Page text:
Summer Newsletter, 2007
Lord, for the wonder of Your snow and the wonder of Your ways, we thank You.
Our dear friends,
Perhaps you are thinking this is a rather peculiar way to begin our summer newsletter? Well, yes, but it was also somewhat peculiar for us in southern Virginia to awaken on Holy Saturday , April 7, to discover that our Eternal Father had indeed clothed our world in a reflection of the whiteness of the Lamb , the Splendor of His glory, in preparation for the great Paschal feast about to begin. True, most of this, our one and only real snowstorm of the 2006-07 season, had melted by the afternoon, but the flakes were still falling enough through the hours of the morning to delight us and the air was still chilly enough towards evening to warrant having our very first indoor blessing of the new Easter fire that night. Yes, we opened our Paschal vigil in the center of our high-ceilinged refectory, setting the makings of the new fire in the place where, a few months before, we had placed our community Advent wreath, each a sign and symbol in its own way of that Life which is the Light of men. That Light shines on in the darkness, a darkness even now in process of being overcome by the Victor of the Cross.
And transformation, both spiritual and material, seems to be the business we have been about these past few months. On the physical level, our gardeners have been hard at it transforming the areas nearest our house into lovely gardens for walking , hiking, and just plain admiring. This spring, they were greatly aided by the unexpected gift of several truckloads of trees, shrubs, and various flowering bushes left over from a landscaping project of the contractor who laid our new roadways and who has become our good friend, Mr. Isaac Forrest. Surely Our Lord has been showing His good pleasure in all their labors by Himself transforming our hillside flower beds into spectacular displays of iris, lilies, daisies, roses, peonies and hydrangeas, much to the delight of our Sister sacristan who carries in as many as possible to grace the sanctuary of our monastic church.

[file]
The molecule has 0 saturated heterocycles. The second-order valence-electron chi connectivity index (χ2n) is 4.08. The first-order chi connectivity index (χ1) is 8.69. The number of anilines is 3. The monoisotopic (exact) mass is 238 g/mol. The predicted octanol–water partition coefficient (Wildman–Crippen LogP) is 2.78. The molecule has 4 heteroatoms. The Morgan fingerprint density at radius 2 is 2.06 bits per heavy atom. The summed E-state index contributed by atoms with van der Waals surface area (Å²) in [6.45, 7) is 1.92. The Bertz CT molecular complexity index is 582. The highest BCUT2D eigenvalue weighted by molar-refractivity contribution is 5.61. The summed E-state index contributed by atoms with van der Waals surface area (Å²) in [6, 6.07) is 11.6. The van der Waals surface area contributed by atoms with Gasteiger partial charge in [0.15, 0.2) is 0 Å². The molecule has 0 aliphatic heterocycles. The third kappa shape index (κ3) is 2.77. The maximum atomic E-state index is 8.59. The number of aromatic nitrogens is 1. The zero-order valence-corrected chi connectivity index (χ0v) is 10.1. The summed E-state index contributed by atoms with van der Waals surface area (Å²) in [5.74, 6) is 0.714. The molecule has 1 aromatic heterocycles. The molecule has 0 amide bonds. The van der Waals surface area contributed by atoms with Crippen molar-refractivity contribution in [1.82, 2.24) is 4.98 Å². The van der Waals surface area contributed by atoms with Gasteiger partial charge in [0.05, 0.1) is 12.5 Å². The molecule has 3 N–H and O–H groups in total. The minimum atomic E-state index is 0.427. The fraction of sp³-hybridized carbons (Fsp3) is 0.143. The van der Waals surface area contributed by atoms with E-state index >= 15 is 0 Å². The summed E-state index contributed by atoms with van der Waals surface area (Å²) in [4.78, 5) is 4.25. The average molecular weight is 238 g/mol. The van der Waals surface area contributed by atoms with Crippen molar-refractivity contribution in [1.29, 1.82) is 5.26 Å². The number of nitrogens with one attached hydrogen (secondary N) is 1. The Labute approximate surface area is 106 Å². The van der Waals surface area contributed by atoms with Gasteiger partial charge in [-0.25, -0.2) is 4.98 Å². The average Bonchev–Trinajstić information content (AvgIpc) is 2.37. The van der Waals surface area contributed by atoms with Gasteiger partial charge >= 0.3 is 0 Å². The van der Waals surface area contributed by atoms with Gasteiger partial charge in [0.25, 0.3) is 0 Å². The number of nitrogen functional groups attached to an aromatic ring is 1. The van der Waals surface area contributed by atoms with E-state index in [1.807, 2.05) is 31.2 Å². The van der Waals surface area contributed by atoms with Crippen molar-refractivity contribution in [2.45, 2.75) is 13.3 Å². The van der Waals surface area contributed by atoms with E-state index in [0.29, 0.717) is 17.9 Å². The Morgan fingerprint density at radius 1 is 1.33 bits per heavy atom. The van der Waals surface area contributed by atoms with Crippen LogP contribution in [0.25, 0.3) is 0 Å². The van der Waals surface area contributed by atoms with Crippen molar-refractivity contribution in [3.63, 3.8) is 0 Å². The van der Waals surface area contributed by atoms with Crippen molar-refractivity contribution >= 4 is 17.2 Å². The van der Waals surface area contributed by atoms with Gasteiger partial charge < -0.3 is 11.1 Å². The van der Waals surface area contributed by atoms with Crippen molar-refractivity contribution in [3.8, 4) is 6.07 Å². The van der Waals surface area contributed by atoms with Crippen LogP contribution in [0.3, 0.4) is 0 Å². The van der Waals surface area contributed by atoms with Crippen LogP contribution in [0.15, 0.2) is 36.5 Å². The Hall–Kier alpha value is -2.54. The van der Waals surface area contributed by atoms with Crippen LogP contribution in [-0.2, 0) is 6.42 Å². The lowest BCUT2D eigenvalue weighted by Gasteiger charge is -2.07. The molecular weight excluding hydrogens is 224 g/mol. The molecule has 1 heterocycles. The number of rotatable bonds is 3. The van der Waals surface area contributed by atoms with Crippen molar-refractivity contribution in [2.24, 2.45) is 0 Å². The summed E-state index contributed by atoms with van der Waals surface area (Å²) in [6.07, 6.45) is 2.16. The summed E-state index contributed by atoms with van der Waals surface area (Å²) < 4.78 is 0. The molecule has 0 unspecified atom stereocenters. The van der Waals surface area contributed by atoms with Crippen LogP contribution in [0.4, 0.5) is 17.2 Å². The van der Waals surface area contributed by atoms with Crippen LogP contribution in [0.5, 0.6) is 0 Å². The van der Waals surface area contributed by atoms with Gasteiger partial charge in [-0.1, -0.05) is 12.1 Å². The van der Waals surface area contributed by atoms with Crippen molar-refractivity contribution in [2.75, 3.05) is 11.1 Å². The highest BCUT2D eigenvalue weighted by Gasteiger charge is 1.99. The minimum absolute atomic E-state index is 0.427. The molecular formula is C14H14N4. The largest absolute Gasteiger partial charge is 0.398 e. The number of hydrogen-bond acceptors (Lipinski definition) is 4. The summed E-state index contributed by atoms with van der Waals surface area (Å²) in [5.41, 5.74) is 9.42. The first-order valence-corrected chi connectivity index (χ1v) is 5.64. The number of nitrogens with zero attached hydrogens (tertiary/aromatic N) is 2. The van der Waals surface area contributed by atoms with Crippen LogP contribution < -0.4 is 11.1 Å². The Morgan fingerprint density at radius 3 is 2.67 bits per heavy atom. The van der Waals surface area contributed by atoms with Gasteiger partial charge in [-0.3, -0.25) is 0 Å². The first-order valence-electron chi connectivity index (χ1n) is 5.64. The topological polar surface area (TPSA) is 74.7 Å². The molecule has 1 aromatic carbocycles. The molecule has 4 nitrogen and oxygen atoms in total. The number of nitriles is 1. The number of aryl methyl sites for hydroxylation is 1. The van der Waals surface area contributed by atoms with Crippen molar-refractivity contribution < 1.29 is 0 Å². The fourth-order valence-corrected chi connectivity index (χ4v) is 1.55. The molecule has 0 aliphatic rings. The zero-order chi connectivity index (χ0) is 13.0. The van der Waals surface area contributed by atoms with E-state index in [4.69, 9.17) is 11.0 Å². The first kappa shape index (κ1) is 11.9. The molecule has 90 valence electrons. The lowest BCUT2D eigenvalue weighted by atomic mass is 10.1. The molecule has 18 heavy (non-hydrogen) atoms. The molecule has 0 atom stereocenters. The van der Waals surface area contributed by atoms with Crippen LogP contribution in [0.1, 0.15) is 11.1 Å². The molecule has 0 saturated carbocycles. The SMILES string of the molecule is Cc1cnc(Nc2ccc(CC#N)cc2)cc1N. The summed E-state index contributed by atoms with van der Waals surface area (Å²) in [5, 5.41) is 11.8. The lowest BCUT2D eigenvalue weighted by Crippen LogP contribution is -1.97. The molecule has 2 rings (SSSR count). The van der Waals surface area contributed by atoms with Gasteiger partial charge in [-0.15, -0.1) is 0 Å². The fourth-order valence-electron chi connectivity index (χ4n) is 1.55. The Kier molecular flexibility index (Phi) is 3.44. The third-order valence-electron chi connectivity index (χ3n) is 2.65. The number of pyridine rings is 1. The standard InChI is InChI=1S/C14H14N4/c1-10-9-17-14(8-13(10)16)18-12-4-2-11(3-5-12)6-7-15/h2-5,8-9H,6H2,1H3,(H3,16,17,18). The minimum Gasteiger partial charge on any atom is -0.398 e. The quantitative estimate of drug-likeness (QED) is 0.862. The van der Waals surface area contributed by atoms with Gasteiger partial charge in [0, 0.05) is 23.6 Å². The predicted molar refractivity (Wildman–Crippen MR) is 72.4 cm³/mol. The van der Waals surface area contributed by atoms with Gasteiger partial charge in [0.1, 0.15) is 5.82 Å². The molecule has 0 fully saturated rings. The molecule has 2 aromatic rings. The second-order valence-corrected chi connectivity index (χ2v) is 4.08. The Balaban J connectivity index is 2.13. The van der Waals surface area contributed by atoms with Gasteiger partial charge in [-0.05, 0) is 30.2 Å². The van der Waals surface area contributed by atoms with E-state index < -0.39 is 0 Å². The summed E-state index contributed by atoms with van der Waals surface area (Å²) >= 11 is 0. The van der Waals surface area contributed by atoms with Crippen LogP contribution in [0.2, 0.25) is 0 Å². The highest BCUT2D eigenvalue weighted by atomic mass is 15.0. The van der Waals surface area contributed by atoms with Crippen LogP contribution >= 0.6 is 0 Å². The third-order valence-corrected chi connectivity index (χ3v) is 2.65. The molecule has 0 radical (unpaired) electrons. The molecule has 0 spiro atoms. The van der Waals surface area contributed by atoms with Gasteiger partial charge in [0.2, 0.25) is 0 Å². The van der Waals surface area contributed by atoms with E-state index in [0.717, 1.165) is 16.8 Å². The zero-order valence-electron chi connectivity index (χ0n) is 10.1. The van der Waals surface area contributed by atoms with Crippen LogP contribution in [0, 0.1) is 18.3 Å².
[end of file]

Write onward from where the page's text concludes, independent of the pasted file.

The transforming power of concrete has also been one of our discoveries recently. We saw the need for a solid path in a couple of areas and so, as a sidewalk to our Father Simeone’s new house was being arranged, Mother asked if the workmen could lay a couple of the same for us as well. Thus we now have a long, gracefully curving walkway extending from the bottom of the stairs of the infirmary porch out to the asphalt drive and another, much shorter walk leading from the asphalt drive to the base of the large outdoor crucifix in what will one day be our new cloister cemetery. And this brings us to the greatest transformation of our landscape of all: the blessing of said new cemetery area on the solemnity of Corpus Christi.